In theatrical playback the projector sound system (A Chain) running Dolby SR and SRD/Sony/DTS is adjusted to reproduce the sound without coloration. The following equalizers/amplifiers/speakers (B Chain) are adjusted to produce a sound that's uniform from house to house. This principle is most rigidly followed by the THX system where the entire reproduction system is designed and adjusted to meet a fixed standard. The final mixes for commercial releases are done in rooms designed to mimic movie theater acoustics so that those mixes are exactly right to play in theaters.

Radio mixes (which would be similar to home TV mixes) are often done with relatively small speakers about 6' away from the mixing position to emulate consumer listening situations. A couple of the favorite speakers used are Yamaha NS-10's and JBL Control-5's. The final mix is often checked in mono on a very small speaker like a JBL Control-1, built-in console cue speaker, etc. to make certain there are no stereo phasing issues and that voices are intelligible on crap equipment.
  • 0

#11 Paul Bruening

Paul Bruening

    (deceased)

  • Sustaining Members
  • 2858 posts
  • Producer
  • Oxford, Mississippi

Posted 23 October 2009 - 10:26 AM

Phil and Hal,

Thanks for the answers. I had always been producing 2 tier sound- full range for good systems and chopped ends for TV. I didn't know if anything had changed while I was out of the mix for a while. I confess that I don't know much about 5.1 and higher sound. I'll probably stick with stereo and keep things simple.

Liam at Behringer in CA straightened out my Virtualizer Pro unit. He said to run one line out through the Mon Send and back into CH 2. This pulls the second voice off and terminates it in CH 2 leaving the single, pitch altered voice in CH 1 which makes it to the computer. Liam really saved the day for me. He was a genuinely nice guy, as well.

Companies like Behringer can stuff more and more capability into fewer units. The end result is a wickedly complex little widget.

My room is pretty quiet. It's not perfect-null. But, it's not real far from it. I've got mattresses and carpet panels all around in a cave-like configuration. I made these carpet panels for location sound. They're 4' x 6' rectangles of thick carpet screwed onto PVC pipe frames. They have jam-on legs so they can free stand. Then, I've got two on the top making a carpet ceiling.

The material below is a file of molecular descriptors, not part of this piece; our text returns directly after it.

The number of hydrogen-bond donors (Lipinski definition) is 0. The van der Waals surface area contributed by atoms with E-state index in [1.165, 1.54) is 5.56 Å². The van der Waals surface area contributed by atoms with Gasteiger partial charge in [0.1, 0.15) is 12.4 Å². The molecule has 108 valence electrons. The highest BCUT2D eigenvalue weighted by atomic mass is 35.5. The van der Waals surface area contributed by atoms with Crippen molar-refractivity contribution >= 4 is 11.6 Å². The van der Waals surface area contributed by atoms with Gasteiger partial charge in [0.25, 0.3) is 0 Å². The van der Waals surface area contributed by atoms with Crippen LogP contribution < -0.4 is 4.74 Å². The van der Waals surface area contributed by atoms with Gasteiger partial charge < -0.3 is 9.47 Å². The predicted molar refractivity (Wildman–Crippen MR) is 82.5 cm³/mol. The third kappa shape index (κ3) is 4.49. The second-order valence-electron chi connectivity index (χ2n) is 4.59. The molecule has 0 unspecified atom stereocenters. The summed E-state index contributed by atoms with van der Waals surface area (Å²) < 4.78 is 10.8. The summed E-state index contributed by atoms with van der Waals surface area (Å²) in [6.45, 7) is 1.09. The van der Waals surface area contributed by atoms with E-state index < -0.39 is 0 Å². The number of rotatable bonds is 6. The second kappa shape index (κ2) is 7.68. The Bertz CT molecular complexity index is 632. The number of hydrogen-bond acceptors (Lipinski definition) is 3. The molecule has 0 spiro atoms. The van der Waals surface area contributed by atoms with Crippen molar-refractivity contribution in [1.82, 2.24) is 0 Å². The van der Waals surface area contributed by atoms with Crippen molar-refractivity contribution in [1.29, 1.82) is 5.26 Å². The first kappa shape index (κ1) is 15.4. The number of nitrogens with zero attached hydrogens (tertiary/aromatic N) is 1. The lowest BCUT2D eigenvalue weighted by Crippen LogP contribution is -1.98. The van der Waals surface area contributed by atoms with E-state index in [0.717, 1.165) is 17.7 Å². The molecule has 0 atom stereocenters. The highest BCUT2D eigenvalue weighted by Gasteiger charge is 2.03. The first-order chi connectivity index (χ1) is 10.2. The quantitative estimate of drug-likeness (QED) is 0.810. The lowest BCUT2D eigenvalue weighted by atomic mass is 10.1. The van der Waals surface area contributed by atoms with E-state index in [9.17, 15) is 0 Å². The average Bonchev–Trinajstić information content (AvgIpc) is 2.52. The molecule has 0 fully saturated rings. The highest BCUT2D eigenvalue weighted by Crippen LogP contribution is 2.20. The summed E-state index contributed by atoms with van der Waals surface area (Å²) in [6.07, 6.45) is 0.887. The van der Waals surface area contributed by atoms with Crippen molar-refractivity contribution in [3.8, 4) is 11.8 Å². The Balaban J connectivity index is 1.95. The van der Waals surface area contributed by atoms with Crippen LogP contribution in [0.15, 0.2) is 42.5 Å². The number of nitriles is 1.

I'm using this Behringer Shark DSP110 to gate, compress, and low cut now anyway. It's what I use on really noisy locations. It's working here too.
  • 0

#12 Phil Connolly

Phil Connolly
  • Basic Members
  • PipPipPipPip
  • 377 posts
  • Director
  • London

Posted 23 October 2009 - 03:35 PM

I think 5.1 on movies for TV use tends to be someth close to the theatrical mix - well thats what the channel I do a bit of work for in the UK does - it broadcasts a dynamic range compressed mix on its SD channel and a full range 5.1 mix on the HD channel. I guess assuming that the people listening to the 5.1 mix - are more likley to have speakers suitable for the mix then the SD stereo listeners.
  • 0

#13 Paul Bruening

Paul Bruening

    (deceased)

  • Sustaining Members
  • 2858 posts
  • Producer
  • Oxford, Mississippi

Posted 23 October 2009 - 04:49 PM

Phil,

So, I'd probably be okay running full dynamic range stereo on the base mix and compress it towards the center for TV and internet? Keep it simple?


Hal,

I'm sure I'd be rightly, well-wowed by your better list of premium equipment. But, I do have to say that this Behringer gear is an awful lot of bang for buck for a no-budger like me. I'm running the Eurorack MXB1002 10 channel mixer (AC and DC w/ phantom), Shark DSP110, DSP2024P Virtuallizer Pro and HA400 4X headphone dist which I use to breakout to amps and headphones coming from the computer.
  • 0

#14 Hal Smith

Hal Smith
  • Sustaining Members
  • 2280 posts
  • Cinematographer
  • OKC area

Posted 23 October 2009 - 10:06 PM

Hal,

I'm sure I'd be rightly, well-wowed by your better list of premium equipment. But, I do have to say that this Behringer gear is an awful lot of bang for buck for a no-budger like me. I'm running the Eurorack MXB1002 10 channel mixer (AC and DC w/ phantom), Shark DSP110, DSP2024P Virtuallizer Pro and HA400 4X headphone dist which I use to breakout to amps and headphones coming from the computer.


I cheat: The day business is building and fixing radio stations. I run up on orphans from time to time that can trade out some time for. That's how I got my Compellor, 32 Channel Yahama production board, Yamaho processor, etc. I got my brand new MKH416 and Rycote softie kit as an equal swap for a 12 channel on-air board I had rebuilt and prewired to punch blocks for a personal project. I also can take chances on ebay gear since I can fix it.